Oil companies banned from uncontacted tribes’ reserve 21 May 2010

Recently-contacted Murunahua man, Yurua River, Peru.
Recently-contacted Murunahua man, Yurua River, Peru.
© Survival

A reserve for uncontacted tribes in the remote Peruvian Amazon has been made off-limits to oil and gas companies.

The decision was revealed this morning at a promotional event held in London by Perupetro, the state company responsible for promoting oil and gas exploration in Peru. The vast majority of the reserve had been previously open to exploration by Brazilian company Petrobras, in an area known as ‘Lot 110’.

The reserve is inhabited by some of the world’s last uncontacted indigenous people, a tribe known as the Murunahua (or Chitonahua). When some Murunahua were contacted for the first time in the mid-1990s, an estimated 50% of them died.

However, Perupetro also announced it intends to open 25 new ‘lots’ for oil and gas exploration, totalling 10 million hectares and almost all in the Amazon. This move has been immediately criticised by Peru’s national Amazon indigenous organisation, AIDESEP, who called it a ‘new provocation’ and a ‘new threat’ to Peru’s indigenous population.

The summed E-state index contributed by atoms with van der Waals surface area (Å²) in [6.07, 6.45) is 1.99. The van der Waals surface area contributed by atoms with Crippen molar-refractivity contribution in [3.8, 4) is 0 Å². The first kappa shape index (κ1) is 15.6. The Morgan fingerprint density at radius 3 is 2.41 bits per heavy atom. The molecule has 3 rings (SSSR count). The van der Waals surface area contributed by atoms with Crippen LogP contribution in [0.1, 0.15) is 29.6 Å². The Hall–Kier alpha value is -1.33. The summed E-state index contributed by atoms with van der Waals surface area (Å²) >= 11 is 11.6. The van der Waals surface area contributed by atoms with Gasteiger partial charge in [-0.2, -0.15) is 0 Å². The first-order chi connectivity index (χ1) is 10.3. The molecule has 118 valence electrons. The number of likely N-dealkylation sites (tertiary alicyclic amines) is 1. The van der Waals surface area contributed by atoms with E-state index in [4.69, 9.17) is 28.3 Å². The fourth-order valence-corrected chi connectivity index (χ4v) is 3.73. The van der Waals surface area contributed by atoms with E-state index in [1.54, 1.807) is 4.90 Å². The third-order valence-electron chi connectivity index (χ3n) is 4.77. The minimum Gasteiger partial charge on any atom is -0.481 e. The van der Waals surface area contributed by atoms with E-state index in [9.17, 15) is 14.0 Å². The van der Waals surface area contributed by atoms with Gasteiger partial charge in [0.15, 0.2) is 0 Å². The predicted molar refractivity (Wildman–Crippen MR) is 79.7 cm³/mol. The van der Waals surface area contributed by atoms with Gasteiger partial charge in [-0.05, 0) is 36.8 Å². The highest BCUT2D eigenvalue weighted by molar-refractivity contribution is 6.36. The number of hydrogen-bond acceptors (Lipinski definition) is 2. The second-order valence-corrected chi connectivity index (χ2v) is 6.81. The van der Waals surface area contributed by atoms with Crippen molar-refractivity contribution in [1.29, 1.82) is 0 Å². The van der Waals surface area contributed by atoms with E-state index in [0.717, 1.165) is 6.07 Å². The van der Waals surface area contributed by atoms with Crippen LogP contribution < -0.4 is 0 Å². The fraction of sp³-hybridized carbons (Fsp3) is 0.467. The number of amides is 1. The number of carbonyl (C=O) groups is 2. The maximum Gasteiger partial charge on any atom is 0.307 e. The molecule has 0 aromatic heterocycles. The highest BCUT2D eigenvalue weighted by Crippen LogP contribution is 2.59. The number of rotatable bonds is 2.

Perupetro’s promotional tour began in Houston earlier this week. The company chairman, Daniel Saba, has made numerous inflammatory comments in the recent past, including denying uncontacted tribes exist or that any reserves have been created for them.

Survival director, Stephen Corry, said today, ‘It’s good news that the Murunahua Reserve has been made off-limits to oil and gas companies because it would have been extremely dangerous to the tribes, and the companies would have had no consent to operate there. But Perupetro must now extend that precedent to other areas in Peru: it must not allow companies to work anywhere where they don’t have the consent of local people – uncontacted or not.’

Survival researcher David Hill has met some of the contacted Murunahua and is available for interview.

 

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